Zambia asks Ireland to back Malila for UN post


THE government has asked Ireland to support the candidature of judge Mumba Malila to the United Nations Committee Against Torture (CAT) in the elections set for October.


National development planning minister Alexander Chiteme conveyed Zambia’s request during a bilateral meeting with Seán Canney, Ireland’s Minister for Natural Resources, Community Affairs and Digital Development, on the sidelines of the 2019 United Nations High Level political forum on sustainable development in New York last Thursday.


Chiteme extoled justice Malila’s experience in human rights and law reform, having served in different capacities at national and continental level, including twice as Attorney-General, chairperson of the Human Rights Commission, vice-chairperson of the African Commission on Human and People’s Rights and author of several law books.


The elections to the CAT will take place in Geneva on October 3 during the 17th Meeting of States Parties.


The UN Committee Against Torture is a body of 10 independent experts that monitors implementation of the Convention against Torture and Other Cruel, Inhuman or Degrading Treatment or Punishment by its State Parties. Members are elected for a term of four years by state parties and may be re-elected.


Canney responded favourably to Zambia’s request.


He reminded Chiteme of Ireland’s candidature to the UN Security Council non-permanent member category in the UN Security Council elections scheduled for 2020 and requested Zambia’s reciprocal support.


The Irish minister reiterated the importance of the two countries to support each other’s efforts on the international fora as a way to ensure strong representation of issues of concern to both of them.


In response, Chiteme assured Ireland of Zambia’s support to Ireland’s candidature and reiterated the need for the two countries to continue strengthening their bilateral relations.


The two ministers exchanged views on the continued cordial relationship between their countries, efforts to combat climate change and implementation of Sustainable Development Goals (SDGs).


Chiteme explained the challenges that climate change had brought on countries in Africa, and Zambia in particular, such as droughts and water shortages the need to be addressed through global finance.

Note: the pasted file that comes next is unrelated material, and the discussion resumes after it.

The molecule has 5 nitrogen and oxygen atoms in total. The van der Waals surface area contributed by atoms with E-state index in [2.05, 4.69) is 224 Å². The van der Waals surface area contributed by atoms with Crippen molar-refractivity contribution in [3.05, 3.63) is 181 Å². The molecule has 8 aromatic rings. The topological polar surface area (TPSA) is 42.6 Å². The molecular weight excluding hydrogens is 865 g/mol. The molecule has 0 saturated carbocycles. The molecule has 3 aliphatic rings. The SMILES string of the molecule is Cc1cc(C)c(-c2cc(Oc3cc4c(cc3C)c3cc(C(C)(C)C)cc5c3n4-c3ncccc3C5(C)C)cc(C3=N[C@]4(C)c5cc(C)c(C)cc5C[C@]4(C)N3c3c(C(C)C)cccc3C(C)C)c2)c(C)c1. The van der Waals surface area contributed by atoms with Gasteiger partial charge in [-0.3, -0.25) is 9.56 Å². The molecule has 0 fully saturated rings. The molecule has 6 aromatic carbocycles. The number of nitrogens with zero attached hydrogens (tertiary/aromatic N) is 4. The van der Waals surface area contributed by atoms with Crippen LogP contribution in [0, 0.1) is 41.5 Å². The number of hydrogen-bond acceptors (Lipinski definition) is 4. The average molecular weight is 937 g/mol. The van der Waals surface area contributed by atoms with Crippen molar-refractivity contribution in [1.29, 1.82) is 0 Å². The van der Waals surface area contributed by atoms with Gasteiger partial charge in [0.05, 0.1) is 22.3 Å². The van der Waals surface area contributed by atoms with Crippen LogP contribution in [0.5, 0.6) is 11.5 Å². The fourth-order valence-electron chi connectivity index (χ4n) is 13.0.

“Africa is badly affected by climate change and the continent needed to have a voice on international fora such as the UN Security Council,” Chiteme said, according to ministry spokesperson Chibaula Silwamba.


Chiteme informed Canney that Zambia would present its Voluntary National Review (VNR) at the 2020 High Level Political Forum and called on the Irish government for support.


On climate change, Carnney explained the framework that Ireland had adopted for climate action that involves young people in being part of the solution and the importance of mindset change in the way people do things.


He said Ireland adopted a climate smart framework, including decarbonisation and adoption of renewable energy sources and innovative and clean technology in transportation systems with diesel powered vehicles being phased out and electrical vehicles being adopted.


Meanwhile, Muchinga Province minister Malozo Sichone thanked the Irish government for the support provided to the region and called for continued financing of the activities.


Sichone said with Irish support, capacity had been built in governance at local level, and in water and sanitation management.


“These efforts need to be sustained with future partnerships,” Sichone said.


He urged the Irish government to embark on other developmental projects in the area.


Canney responded with affirmation to Sichone’s request and called for follow-up discussion between the latter and the Irish envoy in Zambia to undertake the activities in Muchinga Province.

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